To Alexander Spotswood
Mount Vernon 23d Jany 1787.
Your favor of the 13th came to my hands a few days after my Nephew G: Washington left this for New-Kent, which, & his not seeing you on his way down, were unlucky circumstances as he could, & no doubt would have arranged matters so as that a Vessel which is sent from Colchester to York river for Negroes which Colonl Bassett has given him, might have stopped at the mouth of Potomac creek for the Oats & other articles you have been so obliging as to provide for me.
Immediately upon the receipt of your letter, I wrote to George informing him of the Contents of it, requesting him to order the Vessel to stop at the above place for the purpose mentioned; but the chances, I fear, are against the letter’s getting to his hands. Nevertheless, I pray you to desire Mr Young to get his Oats ready without delay as the Vessel will not, indeed ought not to be detained a moment longer on her passage, than is indispensably necessary to transport the Oats & other things across, which will be done at one trip if waggons can be hired. To this end my nephew (if the letter reaches him) is instructed. If this Vessel should not stop, another shall be sent to Potomac creek—it will be proper therefore that no time should be lost in preparing the Oats.1
For the different kinds of seeds, you have promised me of your own growth, I pray you to accept my thanks. I shall be attentive to make the most of them—& shall be obliged to you for letting me know whether the Barley, or bear (as your farmer calls it) is a Spring or Winter grain; & at what time it ought to be sown. Your bunch-bean accounts for the mistake of asking for bunch peas. George led me into it, for I had never heard of them before. The Beans must be valuable, & I shall esteem them an acquisition. When ought they to be planted? Is your field pea subject to the bug, as the garden peas are? How did your field beans turn out? If you have any of these to spare I would thank you for some. They are (if of the proper sort) highly esteemed in the present husbandry of England as a preparatory crop for wheat.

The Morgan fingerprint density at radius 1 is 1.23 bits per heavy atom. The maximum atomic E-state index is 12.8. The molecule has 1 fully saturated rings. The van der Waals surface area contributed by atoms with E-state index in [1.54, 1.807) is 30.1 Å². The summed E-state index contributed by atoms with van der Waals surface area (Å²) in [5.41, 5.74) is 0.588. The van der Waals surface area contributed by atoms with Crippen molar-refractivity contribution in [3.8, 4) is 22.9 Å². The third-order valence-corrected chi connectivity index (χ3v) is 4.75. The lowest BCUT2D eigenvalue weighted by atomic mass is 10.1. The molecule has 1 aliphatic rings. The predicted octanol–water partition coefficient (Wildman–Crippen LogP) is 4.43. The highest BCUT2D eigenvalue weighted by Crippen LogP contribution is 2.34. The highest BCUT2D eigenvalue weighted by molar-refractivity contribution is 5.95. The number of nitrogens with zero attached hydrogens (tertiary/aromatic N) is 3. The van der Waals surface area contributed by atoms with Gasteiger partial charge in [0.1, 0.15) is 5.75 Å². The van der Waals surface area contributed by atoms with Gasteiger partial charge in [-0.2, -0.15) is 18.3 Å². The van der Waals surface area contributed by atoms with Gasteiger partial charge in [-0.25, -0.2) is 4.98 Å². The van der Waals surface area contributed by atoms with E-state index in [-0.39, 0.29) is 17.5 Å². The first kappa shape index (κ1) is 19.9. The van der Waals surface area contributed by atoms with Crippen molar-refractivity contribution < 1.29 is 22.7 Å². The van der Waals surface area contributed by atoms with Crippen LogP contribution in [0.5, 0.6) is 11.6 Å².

Mrs Washington & Fanny join me in offering every good wish for you, my niece 2 & the family; & with sentiments of great regard & affection, I am Dear Sir, &c.
1. GW’s letter to George Augustine Washington, who left Mount Vernon on 12 Jan. and was back by 2 Feb., has not been found. GW in March planted oats sent by Spotswood. See Diaries description begins Donald Jackson and Dorothy Twohig, eds. The Diaries of George Washington. 6 vols. Charlottesville, Va., 1976–79. description ends , 5:93, 101, and 123.
2. Spotswood’s wife was Elizabeth Washington Spotswood (1749–1814), eldest daughter of GW’s half brother Augustine.